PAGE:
Microplastics, Ocean Pollution, and Effects on Marine Life
Plastic and Microplastic Pollution
Plastics are very useful and popular materials. They may be dangerous to animals when they are discarded, however, especially when they enter the ocean. Marine animals can become trapped in large pieces of plastic debris. Both large and small pieces of plastic may enter their bodies, injuring or killing them. The material also leaches dangerous chemicals in seawater and perhaps inside an animal's body as well.
People who refuse to buy plastic or who reuse items made from the material should certainly be encouraged. They may be shocked to learn that they are probably still releasing plastic debris into the environment, however.
Plastic degrades to produce tiny microplastic particles. This degradation happens in the home as well as in nature. Clothes made of synthetic fibres release microplastic threads when we wash them. Tiny beads made of microplastic are present in some cosmetics and toiletries and are flushed down the drain when we wash our body or brush our teeth. Microplastic pellets are produced for some industrial uses and can also pollute the environment. Researchers are worried that the tiny particles of plastic collecting in the ocean may be harming living things.
What Is Plastic?
Plastic is a synthetic or semi-synthetic material that is molded and shaped when soft and then solidified. It's made of organic polymers. A polymer is a long molecule made of repeating units. In chemistry, the term “organic” means that the units contain carbon.
Plastics can be made from a wide range of chemicals, including polystyrene, polyvinyl chloride (PVC), polyamide (nylon), polyethylene, polyethylene glycol (PEG), polypropylene, and polycarbonate. One form of acrylic is poly(methyl methacrylate), or PMMA. Its name is spelled in various ways. Acrylics and polyesters are families of plastics.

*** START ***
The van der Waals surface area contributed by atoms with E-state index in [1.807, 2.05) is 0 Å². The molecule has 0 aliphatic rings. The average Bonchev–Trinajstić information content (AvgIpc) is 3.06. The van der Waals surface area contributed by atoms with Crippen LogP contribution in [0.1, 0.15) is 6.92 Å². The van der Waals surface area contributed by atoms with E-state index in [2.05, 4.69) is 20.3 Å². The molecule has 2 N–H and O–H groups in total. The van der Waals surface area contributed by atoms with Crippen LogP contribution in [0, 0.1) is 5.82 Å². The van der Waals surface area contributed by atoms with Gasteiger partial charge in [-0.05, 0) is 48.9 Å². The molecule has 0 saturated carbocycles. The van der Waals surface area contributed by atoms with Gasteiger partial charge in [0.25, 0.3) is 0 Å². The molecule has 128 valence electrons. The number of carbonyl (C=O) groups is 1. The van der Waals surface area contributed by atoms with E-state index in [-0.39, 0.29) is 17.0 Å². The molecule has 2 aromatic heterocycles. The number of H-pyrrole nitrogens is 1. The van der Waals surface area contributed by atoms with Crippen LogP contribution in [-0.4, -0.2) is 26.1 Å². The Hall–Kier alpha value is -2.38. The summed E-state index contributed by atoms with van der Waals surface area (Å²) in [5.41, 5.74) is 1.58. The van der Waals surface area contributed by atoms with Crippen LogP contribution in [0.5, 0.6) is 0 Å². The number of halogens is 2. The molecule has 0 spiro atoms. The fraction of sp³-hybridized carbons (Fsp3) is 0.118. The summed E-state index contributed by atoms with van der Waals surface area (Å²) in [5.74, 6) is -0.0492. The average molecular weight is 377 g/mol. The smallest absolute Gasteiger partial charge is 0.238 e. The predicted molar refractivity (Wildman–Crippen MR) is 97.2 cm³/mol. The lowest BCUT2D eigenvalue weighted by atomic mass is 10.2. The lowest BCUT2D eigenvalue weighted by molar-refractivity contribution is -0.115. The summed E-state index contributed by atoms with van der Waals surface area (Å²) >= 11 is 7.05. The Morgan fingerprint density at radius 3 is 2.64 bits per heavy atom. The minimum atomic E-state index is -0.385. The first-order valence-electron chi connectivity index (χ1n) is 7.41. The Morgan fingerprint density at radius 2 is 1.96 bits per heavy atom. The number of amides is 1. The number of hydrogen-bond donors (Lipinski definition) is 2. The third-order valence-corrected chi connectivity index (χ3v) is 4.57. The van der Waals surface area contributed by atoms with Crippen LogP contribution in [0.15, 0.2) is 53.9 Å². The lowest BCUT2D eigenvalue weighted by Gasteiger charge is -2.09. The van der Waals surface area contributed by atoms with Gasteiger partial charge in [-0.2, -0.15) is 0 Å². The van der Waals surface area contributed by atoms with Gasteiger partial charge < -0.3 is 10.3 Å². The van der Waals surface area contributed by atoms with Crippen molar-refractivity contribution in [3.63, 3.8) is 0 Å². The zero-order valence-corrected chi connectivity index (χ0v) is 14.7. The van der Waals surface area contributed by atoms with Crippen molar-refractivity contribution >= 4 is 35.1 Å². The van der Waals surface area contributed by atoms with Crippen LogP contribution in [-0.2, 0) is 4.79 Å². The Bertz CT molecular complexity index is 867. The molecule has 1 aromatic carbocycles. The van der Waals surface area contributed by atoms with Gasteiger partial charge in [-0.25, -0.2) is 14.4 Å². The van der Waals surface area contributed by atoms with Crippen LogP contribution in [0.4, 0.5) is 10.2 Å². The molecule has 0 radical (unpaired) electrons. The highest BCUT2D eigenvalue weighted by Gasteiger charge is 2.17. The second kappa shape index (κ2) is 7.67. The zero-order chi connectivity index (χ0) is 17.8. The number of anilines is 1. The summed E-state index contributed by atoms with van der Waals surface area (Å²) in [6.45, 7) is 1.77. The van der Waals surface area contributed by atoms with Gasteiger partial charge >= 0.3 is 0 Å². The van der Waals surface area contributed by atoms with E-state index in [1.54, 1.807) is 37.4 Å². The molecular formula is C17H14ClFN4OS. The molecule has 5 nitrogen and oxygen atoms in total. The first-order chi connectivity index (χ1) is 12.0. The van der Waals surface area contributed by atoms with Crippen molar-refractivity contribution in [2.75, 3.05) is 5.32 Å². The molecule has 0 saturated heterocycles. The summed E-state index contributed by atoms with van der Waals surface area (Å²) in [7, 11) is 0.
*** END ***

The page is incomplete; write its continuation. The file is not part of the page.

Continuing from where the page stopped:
Plastics are so ubiquitous in our environment that it's hard for someone to avoid absolutely all sources, even with the best intent. It's important to recycle or repurpose plastic wherever possible and—if appropriate—to lobby companies to use environmentally safer materials.
It’s often said that plastics don’t degrade. They do in fact break down, although generally very slowly. (There are some degradable plastics that may break up faster than normal plastics.) The long polymers that make up the structure of a plastic gradually break up into shorter and shorter polymers. These degradation products may still be dangerous to living things, however.
Additives used to make the plastic are released as the material breaks down. These additives include potentially harmful substances such as bisphenol A (or BPA) and phthalates. BPA is used to make polycarbonate plastics and epoxy resins. Phthalates are added to certain plastics to make them pliable and are also present in some cosmetics. BPA and phthalates can be endocrine (hormone) disruptors, but whether or not low levels of the chemicals harm adult humans is a controversial topic. Many researchers agree that the chemicals are dangerous for a fetus, young children, and some animals, however.
A piece of plastic usually contains other chemicals as well, including pigments, flame retardants, and light stabilizers. The stabilizers slow or prevent the degradation of the material when it's struck by the ultraviolet component of sunlight. This is useful when a plastic is being used but is a hindrance to degradation when the material is discarded.
How Do Microplastics Differ From Plastics?
Plastics are classified according to their size. Microplastics are particles less than 5 mm in size (or less than 1 mm in size in some classification schemes). Nanoplastic particles are even smaller. Like microplastics, their effects on humans and animals need to be explored. A common method of classifying plastics is shown in the table below.
> 100 mm
100 mm to 5 mm
5 mm to 0.330 mm
< 0.330 mm
Primary Sources of Microplastics
There are two general classes of microplastics. Primary microplastics are those that are deliberately created by humans for a specific purpose. Secondary microplastics are produced by the natural breakdown of larger pieces of plastic in the environment.
Some examples of primary microplastics include the following. The first source is often classified as a primary microplastic even though it arises due to degradation. The degradation arises due to human activity instead of occurring in nature.
- Polyester, acrylic, and nylon are examples of plastics used to make clothing. Research suggests that one load of laundry can release as many as 1,900 plastic microfibres.
- Cosmetics designed to exfoliate skin sometimes contain microbeads made of plastic. These enter the environment after we wash, shower, or take a bath.